Business leaders in Birmingham are calling for the chance to run a pilot scheme that would see High Court judges become resident in the city.
The move, which could end centuries of judicial tradition, follows the publication of a preliminary report which showed that up to #2.5 million could be saved on civil litigation cases alone if legal actions from the region were tried by a resident High Court judge.
The leaders and chief executives of the seven West Midland metropolitan borough councils have given their unanimous backing to the report, which was commissioned by business lobby group Birmingham Forward, and produced by the Birmingham office of Deloitte in association with Birmingham Law Society, St Philips Chambers and No.5 Chambers.
Representatives met separately with the Lord Chancellor, Lord Falconer of Thoroton, the senior presiding judge for England and Wales, Lord Justice Thomas, and officials at the Department for Constitutional Affairs, to discuss the preliminary report.
The report highlighted a growing need for commercial HCJ rulings in the region, and found that decentralisation would benefit both companies and the public purse in a number of ways.
Simon Murphy, chief executive of Birmingham Forward, said: "The location of HCJs in London has its origins in the historical dominance of London over English law.
"However, the legal map in England and Wales is changing and Birmingham is now home to the largest legal sector outside of the capital.
"The current set-up means that ambitious legal professionals, who have trained and flourished in regional firms, find themselves having to relocate to London in order to achieve HCJ status and progress their careers.
"This creates an unsustainable 'brain drain' of talent from the regions, which is both unrepresentative of the modern legal landscape and encourages the misconception that London-based law firms are better placed to deal with high-value cases than their regional counterparts."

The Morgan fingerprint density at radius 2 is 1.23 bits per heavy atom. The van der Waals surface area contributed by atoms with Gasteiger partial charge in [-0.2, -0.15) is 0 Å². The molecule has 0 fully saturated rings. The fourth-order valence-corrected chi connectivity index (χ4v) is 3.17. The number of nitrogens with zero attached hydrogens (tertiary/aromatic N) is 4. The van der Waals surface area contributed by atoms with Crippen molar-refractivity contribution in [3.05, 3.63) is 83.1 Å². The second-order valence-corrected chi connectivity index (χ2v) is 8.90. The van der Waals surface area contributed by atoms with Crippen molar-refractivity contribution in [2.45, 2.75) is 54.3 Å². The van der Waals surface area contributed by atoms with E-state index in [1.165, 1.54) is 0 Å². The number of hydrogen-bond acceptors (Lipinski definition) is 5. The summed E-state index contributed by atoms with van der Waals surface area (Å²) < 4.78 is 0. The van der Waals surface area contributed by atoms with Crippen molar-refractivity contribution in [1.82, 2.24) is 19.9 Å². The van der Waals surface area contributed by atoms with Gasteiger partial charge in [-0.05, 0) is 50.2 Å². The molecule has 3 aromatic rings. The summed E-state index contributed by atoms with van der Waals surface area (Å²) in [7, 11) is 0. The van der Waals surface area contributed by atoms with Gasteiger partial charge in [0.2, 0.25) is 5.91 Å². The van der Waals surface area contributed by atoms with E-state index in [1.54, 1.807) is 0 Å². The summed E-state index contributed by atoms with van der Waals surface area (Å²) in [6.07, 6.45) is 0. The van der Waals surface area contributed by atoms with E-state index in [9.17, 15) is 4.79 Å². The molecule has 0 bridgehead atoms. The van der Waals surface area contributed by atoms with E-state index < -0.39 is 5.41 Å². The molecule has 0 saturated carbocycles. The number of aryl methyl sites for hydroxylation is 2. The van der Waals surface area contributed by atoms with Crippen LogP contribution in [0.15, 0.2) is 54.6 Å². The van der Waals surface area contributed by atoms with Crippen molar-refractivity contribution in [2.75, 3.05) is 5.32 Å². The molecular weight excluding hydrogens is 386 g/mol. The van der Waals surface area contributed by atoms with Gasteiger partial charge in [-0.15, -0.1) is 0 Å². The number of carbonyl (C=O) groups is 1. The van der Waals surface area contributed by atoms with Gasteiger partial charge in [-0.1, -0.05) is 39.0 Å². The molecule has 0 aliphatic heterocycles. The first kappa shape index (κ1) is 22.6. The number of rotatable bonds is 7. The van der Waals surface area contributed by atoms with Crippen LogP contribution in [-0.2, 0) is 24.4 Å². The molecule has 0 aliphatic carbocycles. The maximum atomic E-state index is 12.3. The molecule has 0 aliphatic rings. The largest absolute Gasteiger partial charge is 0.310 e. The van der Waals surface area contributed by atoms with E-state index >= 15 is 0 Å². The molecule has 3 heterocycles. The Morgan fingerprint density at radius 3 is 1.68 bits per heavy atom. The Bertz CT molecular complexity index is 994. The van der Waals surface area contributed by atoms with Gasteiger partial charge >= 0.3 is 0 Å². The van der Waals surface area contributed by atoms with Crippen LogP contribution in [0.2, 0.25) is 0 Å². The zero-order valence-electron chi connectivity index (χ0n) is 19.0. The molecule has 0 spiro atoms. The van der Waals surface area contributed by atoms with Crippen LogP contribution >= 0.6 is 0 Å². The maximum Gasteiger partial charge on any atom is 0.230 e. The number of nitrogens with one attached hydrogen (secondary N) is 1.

Figures highlighted in the report suggest there is a strong logistical argument for the decentralisation of HCJs.
Richard Follis, president of the Birmingham Law Society, said: "In 1998, Deputy High Court Judges sat in Birmingham for just 26 days but by 2003 this figure had grown to
"With more and more large civil cases now commencing in Birmingham, it makes sense for HCJs to be located in the
Midlands," he said. "In fact, with figures revealing that London judges sat for the equivalent of 600 days during 2003 on civil High Court matters related to the Midlands circuit, there is a real case for as many as three or four HCJs to be located in the city and region."
According to the report, the prime benefit of such a move would be major savings in costs to both litigants and the courts.
With the expense of travel, overnight accommodation, higher professional fees, and the use of London agents for issuing papers and attending meetings all causing costs of cases to mount, litigants can be faced with additional costs of up to #4,000 a day in court.
If HCJs were resident in Birmingham savings in excess of #400,000 a year could be made to the public purse by reducing overheads and staffing costs.
Mr Murphy said: "The findings make a strong case for resident HCJs in the regions and, as the first city to directly take its case to the Lord Chancellor, Birmingham is leading the way.
He added: "By creating a High Court in Birmingham, led by full status HCJs, we could increase the commercial community's ability to access justice at all levels of jurisdiction, whatever their location. Locating all HCJs within the capital no longer makes financial or logistical sense."